Marketing Muse: Internet Marketing Training
Internet marketing training can cover many different aspects of the Internet. And choosing which areas to start learning about can be an overwhelming task in itself. This article simplifies this process by planning a "learning" agenda for you.
Steps to dealing with editorial letters
OK - since many of you have been so kind and thoughtful to email me offline asking for an update of my book editing process, I thought I would post one.
First - thank you so much for being interested in my journey. I really didn't think it would be interesting to anyone but me so I was trying to refrain from talking about it all the time. (except to my hubby and mom that is :)
I'll catch you up to speed:
Got Secret Agent in May
First draft sent in June
Revised draft sent in July
Yesterday, hot off the press, my secret agent emailed over her next "top secret assignment". And let me tell you it's a doosey! I don't even know if James Bond could tackle this one!
In a nutshell, I am changing the beginning and end. ugh! Hard but doable.
I love getting the editorial letter., especially when you print it out and it is 5 pages long, single spaced. (just kidding it was 1.5 spaced:)
Doesn't matter, I say the more changes the better! Right??? (Hey, that was not a rhetorical question!)
So after getting the letter and surviving it. I thought I would share secret steps on what you need to do you when you get an editorial letter that causes your printer to go "beep beep. Hello! can I get some more paper please!"?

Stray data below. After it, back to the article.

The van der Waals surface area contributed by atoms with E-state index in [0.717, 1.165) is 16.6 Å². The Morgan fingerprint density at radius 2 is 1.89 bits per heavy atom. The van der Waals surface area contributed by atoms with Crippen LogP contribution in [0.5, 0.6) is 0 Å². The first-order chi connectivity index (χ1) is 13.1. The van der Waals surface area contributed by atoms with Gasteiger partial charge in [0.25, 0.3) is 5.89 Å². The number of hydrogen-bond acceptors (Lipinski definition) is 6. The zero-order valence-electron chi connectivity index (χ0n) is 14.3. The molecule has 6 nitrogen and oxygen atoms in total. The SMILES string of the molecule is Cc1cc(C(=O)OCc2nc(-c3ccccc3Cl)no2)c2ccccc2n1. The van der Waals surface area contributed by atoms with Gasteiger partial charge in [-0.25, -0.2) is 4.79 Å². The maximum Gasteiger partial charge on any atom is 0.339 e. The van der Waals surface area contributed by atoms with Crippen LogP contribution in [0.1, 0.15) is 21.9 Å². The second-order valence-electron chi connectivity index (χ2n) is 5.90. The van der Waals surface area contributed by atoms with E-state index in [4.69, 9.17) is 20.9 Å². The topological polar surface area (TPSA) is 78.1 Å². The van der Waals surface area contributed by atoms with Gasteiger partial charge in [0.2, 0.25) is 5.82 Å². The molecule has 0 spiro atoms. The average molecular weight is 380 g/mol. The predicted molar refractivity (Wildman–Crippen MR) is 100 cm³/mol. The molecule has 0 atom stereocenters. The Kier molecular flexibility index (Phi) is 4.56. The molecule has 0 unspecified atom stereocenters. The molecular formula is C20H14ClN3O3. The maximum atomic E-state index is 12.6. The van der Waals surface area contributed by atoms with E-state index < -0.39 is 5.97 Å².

1) Breathe! Preferably in and out. If you just breathe out - that would be considered hyperventilating and trust me - that only causes words to blur. I know this.
2) Chant. You now can begin to chant positive mantras to yourself before reading the lines. Things like: "How bad can it be? Doesn't matter, I can do it. I'm a good writer. My story rocks. She loves me, she loves me not." BTW, I think it is OK if your mantras are total cliches. Maybe even a little: "I'm good, I'm smart and darn it, I like me!"
3) Focus on the good news. You read the first and last paragraph. These are usually the 2 paragraphs where all the positive things are stuffed in. They cushion the changes. You know, the sandwich method, it's what I called it in consulting when I spoke to a client or did a yearly review with my associate :) You can repeat these 3 steps as many times as you need.
For example lets just say IF you agent said something like: "I see this as Meg Cabot with a heavenly flair" or "If Mia Thermopolis of Genovia died, this would be her afterlife.", then why not read it a million times, right? I mean, reading fabulous zingers like these - if you got them that is - can only help. :)
4) Read the OTHER pages. Now, it's time to read the rest (which BTW all the pages of advice I got are wonderful and detailed and through and packed with great ideas.) You MUST do this step without any attachment, without any judgment, and with an open (sane) mind.
However, it is OK if you are muttering during this step. Maybe things like: What? No way! oh crap! they didn't! how in the world? are they crazy? interesting idea. Dang why didn't i think of that? I know you are but what am I?)
5) Take notes of your own. This is so I can pair down and pinpoint what the changes really are and how extensive. This process summarizes 5 pages into 1. It helps you grab onto the real issues. It also makes the changes seem more fixable and not so scary.
6) Oh yeah, I almost forgot - now is when you can close your mouth right about now and stop pulling out your hair. Tell yourself, it is not that bad. It is doable. At least they did not change the middle! At least they did not kill off my character! ;)